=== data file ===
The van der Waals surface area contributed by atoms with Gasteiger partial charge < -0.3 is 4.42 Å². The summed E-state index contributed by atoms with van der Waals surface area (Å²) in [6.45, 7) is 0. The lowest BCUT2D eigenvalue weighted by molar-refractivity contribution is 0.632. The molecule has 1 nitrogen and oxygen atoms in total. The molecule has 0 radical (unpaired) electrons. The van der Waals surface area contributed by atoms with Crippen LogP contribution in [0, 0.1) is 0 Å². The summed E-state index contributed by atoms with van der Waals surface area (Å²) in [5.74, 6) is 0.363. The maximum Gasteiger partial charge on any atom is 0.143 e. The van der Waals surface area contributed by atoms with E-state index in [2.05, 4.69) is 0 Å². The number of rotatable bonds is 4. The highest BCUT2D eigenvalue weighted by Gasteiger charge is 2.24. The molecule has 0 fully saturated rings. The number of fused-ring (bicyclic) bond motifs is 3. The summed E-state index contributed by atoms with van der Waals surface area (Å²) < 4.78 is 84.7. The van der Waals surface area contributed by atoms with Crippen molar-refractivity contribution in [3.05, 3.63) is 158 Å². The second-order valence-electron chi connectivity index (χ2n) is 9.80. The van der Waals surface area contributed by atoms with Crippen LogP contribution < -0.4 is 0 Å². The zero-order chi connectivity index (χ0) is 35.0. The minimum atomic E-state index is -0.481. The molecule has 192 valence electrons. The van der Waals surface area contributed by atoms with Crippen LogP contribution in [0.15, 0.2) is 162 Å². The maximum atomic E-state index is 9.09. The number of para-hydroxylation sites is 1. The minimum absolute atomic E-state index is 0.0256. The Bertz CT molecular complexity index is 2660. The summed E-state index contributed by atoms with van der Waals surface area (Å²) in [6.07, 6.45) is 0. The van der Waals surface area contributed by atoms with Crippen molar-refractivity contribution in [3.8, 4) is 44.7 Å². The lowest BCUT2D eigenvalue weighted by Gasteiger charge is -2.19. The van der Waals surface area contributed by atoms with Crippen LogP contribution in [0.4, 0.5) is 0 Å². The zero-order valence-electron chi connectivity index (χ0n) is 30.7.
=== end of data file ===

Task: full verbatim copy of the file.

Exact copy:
The van der Waals surface area contributed by atoms with Gasteiger partial charge < -0.3 is 4.42 Å². The summed E-state index contributed by atoms with van der Waals surface area (Å²) in [6.45, 7) is 0. The lowest BCUT2D eigenvalue weighted by molar-refractivity contribution is 0.632. The molecule has 1 nitrogen and oxygen atoms in total. The molecule has 0 radical (unpaired) electrons. The van der Waals surface area contributed by atoms with Crippen LogP contribution in [0, 0.1) is 0 Å². The summed E-state index contributed by atoms with van der Waals surface area (Å²) in [5.74, 6) is 0.363. The maximum Gasteiger partial charge on any atom is 0.143 e. The van der Waals surface area contributed by atoms with E-state index in [2.05, 4.69) is 0 Å². The number of rotatable bonds is 4. The highest BCUT2D eigenvalue weighted by Gasteiger charge is 2.24. The molecule has 0 fully saturated rings. The number of fused-ring (bicyclic) bond motifs is 3. The summed E-state index contributed by atoms with van der Waals surface area (Å²) < 4.78 is 84.7. The van der Waals surface area contributed by atoms with Crippen molar-refractivity contribution in [3.05, 3.63) is 158 Å². The second-order valence-electron chi connectivity index (χ2n) is 9.80. The van der Waals surface area contributed by atoms with Crippen LogP contribution < -0.4 is 0 Å². The zero-order chi connectivity index (χ0) is 35.0. The minimum atomic E-state index is -0.481. The molecule has 192 valence electrons. The van der Waals surface area contributed by atoms with Crippen LogP contribution in [0.15, 0.2) is 162 Å². The maximum atomic E-state index is 9.09. The number of para-hydroxylation sites is 1. The minimum absolute atomic E-state index is 0.0256. The Bertz CT molecular complexity index is 2660. The summed E-state index contributed by atoms with van der Waals surface area (Å²) in [6.07, 6.45) is 0. The van der Waals surface area contributed by atoms with Crippen molar-refractivity contribution in [3.8, 4) is 44.7 Å². The lowest BCUT2D eigenvalue weighted by Gasteiger charge is -2.19. The van der Waals surface area contributed by atoms with Crippen LogP contribution in [0.4, 0.5) is 0 Å². The zero-order valence-electron chi connectivity index (χ0n) is 30.7.